That Sinking Feeling
That’s the question I usually ask when confronted with a drive failure, or a malfunctioning system. More often than not, the answer is usually a no. Its a tough lesson to learn, and backup is such an easy thing to do these days. Just remember all hard drives will eventually fail. There should be no more excuses, having a backup is an essential part of daily life now, everything is kept on a computer these days right? Along with installing an anti virus program, there should be some sort of backup process happening.
So let’s talk about backup, what can you and should you be doing about this? Yes I know trying to perform and maintain this boring task is hard, but as they say an ounce of prevention yadda yadda. These days backup software is designed to do it for you and you won’t even notice it running. I can’t tell you how many times a good backup has saved the day, from accidentally deleting that file to restoring entire drives. As a general rule, you want to have a least 3 copies of every important file. One on the computer, one on an external drive, and another somewhere not near the physical location of the computer (ie in the “cloud”). I’ve experienced this first hand when my house flooded. There goes my computer..along with the backup drive sitting right next to it. Lucky for me I had a 3rd copy of everything important stashed elsewhere online and not in my home.
While there are several decent and affordable 3rd party software vendors out there that can do this job, I will focus on the ones that you already have installed and you probably didn’t know it comes with your OS. If you are a Windows Vista or Windows 7 user, Microsoft has included a built in Backup and Restore program, much improved over its XP predecessor. As for Apple users, it should be obvious that there is something called Time Machine begging for you to configure it if you have not already. To get started with either, please go and invest some money in an external drive that attaches via USB and get one that will be large enough to hold all your data off the internal system drive and any additional stored data on the computer you would like to backup.
Windows 7 Backup and Restore
To get started using the built in backup software all you need is the external hard drive as I mentioned (or for the tech savvy a network file share on another system). There are two ways to invoke the Backup and Restore screen; one is to simply search under the start menu (the Windows bubble on the bottom left) for ‘backup’ and it should eventually bring up the listing above for Backup and Restore or click the long way and go to Start->Control Panel->System and Security->Backup and Restore.
To follow the prompts to get an initial backup is quite simple. Click the “Set Up Backup” option and another dialog will open that looks like this screenshot:
The first step is to choose the destination for where the data is to be stored, hopefully your external drive will be listed here. Or, for the advanced user one can choose a network share located somewhere else on the local network. Keep in mind the amount of data stored could be huge so it will take longer for the initial backup to complete. The next screen will ask you what data to backup, there are two options here. If you are not sure, you keep stuff locally in your profile folders (Documents, Photos, Music etc folders called Libraries) and you trust Microsoft to do it for you, choose the first option “Let Windows Choose”. This option also creates a system image and saves all installed programs as well. If you have additional data on another internal drive select the “Let Me Choose” option and on the next screen a layout of all your folders and drives is displayed. Make sure you check off all your user folder libraries, any other folders with data outside these and check the “Include a system image of drives: C:”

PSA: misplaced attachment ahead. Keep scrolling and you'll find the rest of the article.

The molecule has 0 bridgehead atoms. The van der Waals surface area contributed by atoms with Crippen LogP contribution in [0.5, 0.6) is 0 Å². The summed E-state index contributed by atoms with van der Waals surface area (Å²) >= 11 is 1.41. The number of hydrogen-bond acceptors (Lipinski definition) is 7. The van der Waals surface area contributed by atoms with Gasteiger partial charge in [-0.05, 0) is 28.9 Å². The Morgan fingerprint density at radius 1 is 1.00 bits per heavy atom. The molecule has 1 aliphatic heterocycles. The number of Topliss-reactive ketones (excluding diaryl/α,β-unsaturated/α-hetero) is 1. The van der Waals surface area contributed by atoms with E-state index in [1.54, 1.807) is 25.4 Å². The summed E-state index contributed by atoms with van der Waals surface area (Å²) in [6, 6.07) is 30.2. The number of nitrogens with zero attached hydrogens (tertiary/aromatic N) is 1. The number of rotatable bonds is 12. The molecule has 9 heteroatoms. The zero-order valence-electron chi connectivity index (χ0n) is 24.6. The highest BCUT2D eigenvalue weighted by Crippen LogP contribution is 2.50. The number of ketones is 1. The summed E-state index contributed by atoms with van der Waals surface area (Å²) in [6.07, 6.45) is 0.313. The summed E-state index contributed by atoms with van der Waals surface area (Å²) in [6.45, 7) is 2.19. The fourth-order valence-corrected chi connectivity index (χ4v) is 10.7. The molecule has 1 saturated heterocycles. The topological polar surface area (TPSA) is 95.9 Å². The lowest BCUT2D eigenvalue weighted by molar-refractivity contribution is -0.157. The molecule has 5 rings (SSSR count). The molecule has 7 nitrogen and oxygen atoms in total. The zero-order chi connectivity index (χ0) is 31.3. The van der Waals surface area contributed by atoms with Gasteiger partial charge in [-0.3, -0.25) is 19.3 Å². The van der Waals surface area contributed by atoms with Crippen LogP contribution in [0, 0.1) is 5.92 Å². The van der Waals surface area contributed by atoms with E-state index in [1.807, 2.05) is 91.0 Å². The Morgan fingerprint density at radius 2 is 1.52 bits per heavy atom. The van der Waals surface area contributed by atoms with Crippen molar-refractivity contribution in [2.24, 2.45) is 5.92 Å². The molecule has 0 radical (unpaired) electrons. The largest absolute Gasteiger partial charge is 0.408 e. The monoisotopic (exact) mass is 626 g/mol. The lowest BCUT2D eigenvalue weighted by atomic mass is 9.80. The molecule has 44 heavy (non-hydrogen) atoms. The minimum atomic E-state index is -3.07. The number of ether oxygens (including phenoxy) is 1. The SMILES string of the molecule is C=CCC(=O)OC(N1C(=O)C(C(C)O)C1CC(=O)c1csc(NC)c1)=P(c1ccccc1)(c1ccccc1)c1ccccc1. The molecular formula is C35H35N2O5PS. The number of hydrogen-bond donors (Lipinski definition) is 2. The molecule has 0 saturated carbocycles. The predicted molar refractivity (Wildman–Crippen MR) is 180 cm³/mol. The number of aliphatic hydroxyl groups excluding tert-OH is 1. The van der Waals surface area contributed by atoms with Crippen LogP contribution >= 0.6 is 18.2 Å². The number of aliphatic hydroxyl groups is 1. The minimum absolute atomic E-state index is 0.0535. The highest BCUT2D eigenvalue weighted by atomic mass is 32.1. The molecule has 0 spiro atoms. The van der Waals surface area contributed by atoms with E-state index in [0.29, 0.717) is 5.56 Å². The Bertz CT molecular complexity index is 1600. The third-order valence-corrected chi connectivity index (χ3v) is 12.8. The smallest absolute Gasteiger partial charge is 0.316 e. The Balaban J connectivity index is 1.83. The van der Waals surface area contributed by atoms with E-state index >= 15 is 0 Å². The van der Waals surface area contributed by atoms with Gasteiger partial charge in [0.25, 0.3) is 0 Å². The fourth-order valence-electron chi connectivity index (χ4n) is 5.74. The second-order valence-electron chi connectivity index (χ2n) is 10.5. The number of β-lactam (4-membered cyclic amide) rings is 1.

Clicking next will bring up a confirmation screen. Before clicking on finish however make sure you click on “Change Schedule” as by default it is set to run on Sundays at 7pm only. A backup is only as good as the last time it ran so once a week is not enough. I like to schedule mine for twice a week at a minimum and at a time when I know the computer will be turned on. Also note that if the backup window is missed, the program will run the next time the computer is on. Make the appropriate changes and save them. If this is the first time being setup the backup process will start. You with me so far? It may seem complex but really its not.
To make things even more easy for restoration purposes, Microsoft also provides a method of creating a System Repair Disc that ties into this backup system. If you machine has a fatal hard drive failure and cannot be brought back to life, simply boot off this CD/DVD and follow the prompts to restore the system onto a new drive. On the same screen for Backup and Restore off to the left is the option to create one with a CD/DVD burner. Make that and keep that in a handy location in case you ever need it.
Cloud Backup, The Third Copy
On top of running a local backup, I also recommend keeping a third copy of your data somewhere else that’s not local. You don’t have to keep absolutely everything out there, just the files, photos and other data that definitely should not get lost. For the paranoid, most services offer secure encryption so no one can get at this stuff without knowing your password. From the services I’ve seen, many have a scheduled backup option so again there is nothing to remember to do. A cursory Google search yields many options to go with from free to monthly costs, so read up on features and reviews accordingly. I personally use Crashplan Unlimited backup, which is easy to setup and runs in the background without hassle.